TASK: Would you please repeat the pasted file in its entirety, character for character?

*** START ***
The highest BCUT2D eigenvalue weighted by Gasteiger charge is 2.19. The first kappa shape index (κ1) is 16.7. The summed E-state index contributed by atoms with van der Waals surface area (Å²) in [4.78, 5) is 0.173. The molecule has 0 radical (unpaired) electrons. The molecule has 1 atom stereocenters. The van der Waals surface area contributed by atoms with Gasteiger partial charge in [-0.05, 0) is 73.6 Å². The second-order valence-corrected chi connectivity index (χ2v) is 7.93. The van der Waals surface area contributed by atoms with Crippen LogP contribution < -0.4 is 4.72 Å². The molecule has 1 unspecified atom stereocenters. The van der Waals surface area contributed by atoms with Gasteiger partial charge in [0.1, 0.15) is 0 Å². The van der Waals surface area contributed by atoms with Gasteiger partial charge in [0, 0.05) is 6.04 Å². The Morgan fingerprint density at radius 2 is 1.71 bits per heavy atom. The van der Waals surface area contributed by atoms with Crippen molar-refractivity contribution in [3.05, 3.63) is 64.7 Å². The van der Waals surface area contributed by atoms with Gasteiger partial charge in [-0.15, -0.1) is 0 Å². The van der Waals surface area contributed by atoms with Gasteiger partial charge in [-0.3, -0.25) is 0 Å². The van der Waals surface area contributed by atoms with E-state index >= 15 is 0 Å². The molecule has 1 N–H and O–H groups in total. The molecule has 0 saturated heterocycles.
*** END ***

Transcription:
The highest BCUT2D eigenvalue weighted by Gasteiger charge is 2.19. The first kappa shape index (κ1) is 16.7. The summed E-state index contributed by atoms with van der Waals surface area (Å²) in [4.78, 5) is 0.173. The molecule has 0 radical (unpaired) electrons. The molecule has 1 atom stereocenters. The van der Waals surface area contributed by atoms with Gasteiger partial charge in [-0.05, 0) is 73.6 Å². The second-order valence-corrected chi connectivity index (χ2v) is 7.93. The van der Waals surface area contributed by atoms with Crippen LogP contribution < -0.4 is 4.72 Å². The molecule has 1 unspecified atom stereocenters. The van der Waals surface area contributed by atoms with Gasteiger partial charge in [0.1, 0.15) is 0 Å². The van der Waals surface area contributed by atoms with Gasteiger partial charge in [0, 0.05) is 6.04 Å². The Morgan fingerprint density at radius 2 is 1.71 bits per heavy atom. The van der Waals surface area contributed by atoms with Crippen molar-refractivity contribution in [3.05, 3.63) is 64.7 Å². The van der Waals surface area contributed by atoms with Gasteiger partial charge in [-0.15, -0.1) is 0 Å². The van der Waals surface area contributed by atoms with Gasteiger partial charge in [-0.3, -0.25) is 0 Å². The van der Waals surface area contributed by atoms with E-state index >= 15 is 0 Å². The molecule has 1 N–H and O–H groups in total. The molecule has 0 saturated heterocycles.